A site composed out of some three compact-walled lookouts and suspected to be a Nazi hideaway was discovered by a team from the University of Buenos Aires deep within the forest of Argentina recently.
The suspected Nazi hideaway was found in the Teyu Cuare park just across Paraguay’s Rio Parana and near the eastern border of Brazil. The team of researchers were able to unearth German coins bearing the dates 1938 to 1944 as well as porcelain stamped with the words Made in Germany. These just give weight to their belief that indeed, the inaccessible lair was a Nazi hideaway intended to house some of the leaders of the notorious German political organization in the event of defeat during the Second World War.
However, the team doesn’t think that the hideaway they discovered in the northeastern part of Argentina was ever used.
Nevertheless, one local legend states that Adolf Hitler’s private secretary, Martin Bormann, put up a different sanctuary for himself somewhere within the Misiones region, the same area where this recently discovered Nazi hideaway is located. But Bormann never had the chance to use his secret haven as he was either killed or committed suicide when the Soviet’s Red Army closed in on Berlin in May of 1945.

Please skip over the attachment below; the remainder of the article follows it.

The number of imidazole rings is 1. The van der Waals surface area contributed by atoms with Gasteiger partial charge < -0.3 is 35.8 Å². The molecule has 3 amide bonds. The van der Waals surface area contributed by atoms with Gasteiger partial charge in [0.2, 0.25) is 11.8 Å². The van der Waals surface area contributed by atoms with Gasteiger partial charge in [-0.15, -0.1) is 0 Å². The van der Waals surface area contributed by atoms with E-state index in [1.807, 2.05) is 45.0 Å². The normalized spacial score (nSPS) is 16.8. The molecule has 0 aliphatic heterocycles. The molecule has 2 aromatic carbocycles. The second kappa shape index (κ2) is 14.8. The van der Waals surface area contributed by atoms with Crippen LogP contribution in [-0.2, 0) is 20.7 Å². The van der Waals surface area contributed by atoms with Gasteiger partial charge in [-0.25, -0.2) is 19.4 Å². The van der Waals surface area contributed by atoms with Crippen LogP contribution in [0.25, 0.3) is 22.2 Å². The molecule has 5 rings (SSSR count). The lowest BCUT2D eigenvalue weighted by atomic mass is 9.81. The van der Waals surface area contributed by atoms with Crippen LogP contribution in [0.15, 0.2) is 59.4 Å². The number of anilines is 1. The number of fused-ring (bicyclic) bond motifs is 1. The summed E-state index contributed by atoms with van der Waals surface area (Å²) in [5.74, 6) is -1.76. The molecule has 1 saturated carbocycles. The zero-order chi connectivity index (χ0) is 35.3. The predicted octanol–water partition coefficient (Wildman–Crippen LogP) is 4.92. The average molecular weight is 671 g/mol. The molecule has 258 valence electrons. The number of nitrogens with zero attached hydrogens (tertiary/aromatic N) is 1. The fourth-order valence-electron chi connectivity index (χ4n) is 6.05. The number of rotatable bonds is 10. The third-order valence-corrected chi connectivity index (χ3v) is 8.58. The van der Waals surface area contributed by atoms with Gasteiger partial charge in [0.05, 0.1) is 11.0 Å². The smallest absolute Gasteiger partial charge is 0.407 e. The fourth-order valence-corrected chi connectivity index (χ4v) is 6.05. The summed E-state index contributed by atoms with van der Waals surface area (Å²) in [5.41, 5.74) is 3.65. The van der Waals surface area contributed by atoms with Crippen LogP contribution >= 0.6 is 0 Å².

“Apparently, halfway through World War II, the Nazis had a secret project to build shelters for top leaders in the event of defeat – inaccessible sites in the middle of deserts, in the mountains, on a cliff or in the middle of the jungle like this,” said Daniel Schavelzon, the team’s leader. (images: YouTube)
It can be remembered that Argentina was just one of the several South American countries which accepted Nazi refugees who were fleeing prosecution after WWII ended. Nazi war criminals like Adolf Eichmann and the Angel of Death, Dr. Josef Mengele, took refuge in the country. Then Argentina president Juan Domingo Peron welcomed them into the country, granted them full Argentinian citizenship and even gave them false identities.
Eichmann was subsequently captured by the Israeli Nazi hunter, Mossad, in 1960. He was hanged in Israel.